In Pelléas and Mélisande, the attention paid to this seemingly benign but laden language gives the play a certain stillness that amplifies the slightest action. A glistening object, an acrid smell, a sudden silence, and a moment of touch all carry tremendous significance that would be lost in a more frenetic tragedy. More than half a century before Absurdists like Samuel Beckett internalized this same stripping away of superfluous noise to get at the simple core of human existence, Maeterlinck does away with the hyperbolic to preserve the fundamental.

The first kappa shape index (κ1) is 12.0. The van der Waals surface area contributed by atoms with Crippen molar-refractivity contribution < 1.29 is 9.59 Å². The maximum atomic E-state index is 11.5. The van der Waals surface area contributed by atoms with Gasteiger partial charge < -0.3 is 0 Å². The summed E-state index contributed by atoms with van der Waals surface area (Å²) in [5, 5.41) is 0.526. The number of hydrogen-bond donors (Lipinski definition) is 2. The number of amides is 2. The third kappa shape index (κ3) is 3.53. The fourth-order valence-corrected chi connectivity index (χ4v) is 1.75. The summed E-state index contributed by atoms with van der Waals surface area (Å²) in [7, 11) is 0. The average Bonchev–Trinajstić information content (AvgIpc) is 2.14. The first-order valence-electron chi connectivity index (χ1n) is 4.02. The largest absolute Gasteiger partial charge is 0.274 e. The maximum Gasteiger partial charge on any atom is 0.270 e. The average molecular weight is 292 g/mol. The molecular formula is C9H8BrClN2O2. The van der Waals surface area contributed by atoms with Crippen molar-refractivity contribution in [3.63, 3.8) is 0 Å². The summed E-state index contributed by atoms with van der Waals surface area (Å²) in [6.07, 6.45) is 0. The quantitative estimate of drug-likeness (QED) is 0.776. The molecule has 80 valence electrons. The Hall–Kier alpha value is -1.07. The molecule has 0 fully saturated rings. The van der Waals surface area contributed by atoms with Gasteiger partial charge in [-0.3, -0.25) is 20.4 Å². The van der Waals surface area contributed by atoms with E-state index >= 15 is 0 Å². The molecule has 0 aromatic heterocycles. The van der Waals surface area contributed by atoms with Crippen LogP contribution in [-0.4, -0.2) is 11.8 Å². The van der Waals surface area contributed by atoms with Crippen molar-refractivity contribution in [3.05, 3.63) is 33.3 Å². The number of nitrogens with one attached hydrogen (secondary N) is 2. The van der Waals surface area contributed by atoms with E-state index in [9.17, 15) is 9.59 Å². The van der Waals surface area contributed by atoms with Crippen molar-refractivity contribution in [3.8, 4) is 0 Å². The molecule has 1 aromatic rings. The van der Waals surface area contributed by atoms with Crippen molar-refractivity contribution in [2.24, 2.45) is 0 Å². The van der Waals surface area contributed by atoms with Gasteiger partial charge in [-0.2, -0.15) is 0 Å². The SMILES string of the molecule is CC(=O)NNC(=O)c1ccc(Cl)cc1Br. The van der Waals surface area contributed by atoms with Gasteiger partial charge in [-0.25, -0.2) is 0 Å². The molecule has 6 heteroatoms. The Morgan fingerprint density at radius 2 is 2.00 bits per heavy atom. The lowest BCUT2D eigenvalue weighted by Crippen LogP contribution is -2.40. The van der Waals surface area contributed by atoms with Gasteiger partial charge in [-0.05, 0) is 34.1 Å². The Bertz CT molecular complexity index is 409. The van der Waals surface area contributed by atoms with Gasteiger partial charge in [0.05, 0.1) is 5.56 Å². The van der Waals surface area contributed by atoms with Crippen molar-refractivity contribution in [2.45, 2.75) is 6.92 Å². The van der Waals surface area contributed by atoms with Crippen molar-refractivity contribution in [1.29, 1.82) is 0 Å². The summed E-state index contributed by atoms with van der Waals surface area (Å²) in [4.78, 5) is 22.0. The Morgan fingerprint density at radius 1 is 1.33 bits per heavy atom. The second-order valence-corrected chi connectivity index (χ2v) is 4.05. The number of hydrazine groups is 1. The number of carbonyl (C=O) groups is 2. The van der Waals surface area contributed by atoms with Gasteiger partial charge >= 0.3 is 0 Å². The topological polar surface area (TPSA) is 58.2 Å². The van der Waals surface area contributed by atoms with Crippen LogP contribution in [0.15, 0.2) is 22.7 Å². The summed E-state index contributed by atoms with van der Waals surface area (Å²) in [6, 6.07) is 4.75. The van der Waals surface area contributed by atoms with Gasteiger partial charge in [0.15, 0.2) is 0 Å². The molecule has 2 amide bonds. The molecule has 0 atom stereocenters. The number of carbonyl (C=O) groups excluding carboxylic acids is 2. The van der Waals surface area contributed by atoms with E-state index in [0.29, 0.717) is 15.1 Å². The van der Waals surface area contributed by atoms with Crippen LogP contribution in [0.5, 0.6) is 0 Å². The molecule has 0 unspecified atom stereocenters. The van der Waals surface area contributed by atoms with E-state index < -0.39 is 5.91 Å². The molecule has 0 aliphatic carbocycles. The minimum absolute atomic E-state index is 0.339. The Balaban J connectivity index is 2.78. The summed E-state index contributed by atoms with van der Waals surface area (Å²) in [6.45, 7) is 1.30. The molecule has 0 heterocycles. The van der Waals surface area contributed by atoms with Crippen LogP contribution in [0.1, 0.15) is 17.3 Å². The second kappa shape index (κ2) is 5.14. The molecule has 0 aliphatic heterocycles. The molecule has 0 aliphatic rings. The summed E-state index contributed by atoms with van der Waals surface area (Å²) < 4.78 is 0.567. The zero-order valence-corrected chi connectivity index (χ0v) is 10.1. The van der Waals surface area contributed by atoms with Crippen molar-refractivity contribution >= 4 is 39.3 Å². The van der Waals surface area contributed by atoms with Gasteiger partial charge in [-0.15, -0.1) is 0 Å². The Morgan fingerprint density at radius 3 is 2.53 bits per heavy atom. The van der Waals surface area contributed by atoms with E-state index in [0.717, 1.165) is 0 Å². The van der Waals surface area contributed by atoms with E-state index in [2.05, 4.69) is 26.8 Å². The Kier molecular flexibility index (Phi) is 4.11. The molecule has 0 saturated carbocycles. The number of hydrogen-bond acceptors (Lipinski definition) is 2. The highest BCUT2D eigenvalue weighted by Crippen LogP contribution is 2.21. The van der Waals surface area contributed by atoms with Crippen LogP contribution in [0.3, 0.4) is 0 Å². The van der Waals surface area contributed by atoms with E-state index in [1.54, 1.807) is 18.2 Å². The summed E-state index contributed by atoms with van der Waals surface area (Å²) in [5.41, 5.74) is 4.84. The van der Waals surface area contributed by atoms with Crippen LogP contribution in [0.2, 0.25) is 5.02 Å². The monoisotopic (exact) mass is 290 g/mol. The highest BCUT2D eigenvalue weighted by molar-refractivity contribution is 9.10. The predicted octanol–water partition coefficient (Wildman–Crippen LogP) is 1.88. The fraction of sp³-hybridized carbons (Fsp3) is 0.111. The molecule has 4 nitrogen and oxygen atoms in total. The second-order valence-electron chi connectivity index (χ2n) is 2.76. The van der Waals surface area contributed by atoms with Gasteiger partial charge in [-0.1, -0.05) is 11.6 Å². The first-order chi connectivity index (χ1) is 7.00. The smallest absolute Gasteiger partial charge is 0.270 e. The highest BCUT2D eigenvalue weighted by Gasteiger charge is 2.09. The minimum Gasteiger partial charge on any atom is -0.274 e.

Replete with water onstage, video installation, dance-inspired movement incorporated into the action, newly composed musique concrète (music that uses found sounds or sounds that may not necessarily be classified as “musical”), our production of Pelléas and Mélisande looks very different from its premiere over a century age. In an early rehearsal, Rob commented that if Debussy had the technology to make musique concrète , his work might have sounded very different. In a similar vein, if Maeterlinck had video projections or electronic speakers, if he had read Beckett or seen modern dance, he likely would have continued to explore the fringes of dramatic possibility. Rob Melrose’s staging and Laura Arrington’s choreography, where the portrayal of an action is sometimes dictated by its figurative importance instead of being represented realistically, are wonderfully effective in making Maeterlinck’s theatrical philosophy visceral onstage. Cliff’s music, Michael Locher’s set, York Kennedy’s lighting, Wesley Cabral’s video, and Raquel Barreto’s costumes allow us to inhabit a world that is both magical and modern. While it is imperative that any production stay true to the soul of the piece, perhaps the best way to honor a revolutionary writer is with revolutionary staging. One hundred years after Maeterlinck won the Nobel Prize for his contribution as a literary pioneer, I like to think that the elements of this production – the direction, the choreography, the music, the design, and our performances – both look back with reverence and push forward with boldness. I hope you think so too.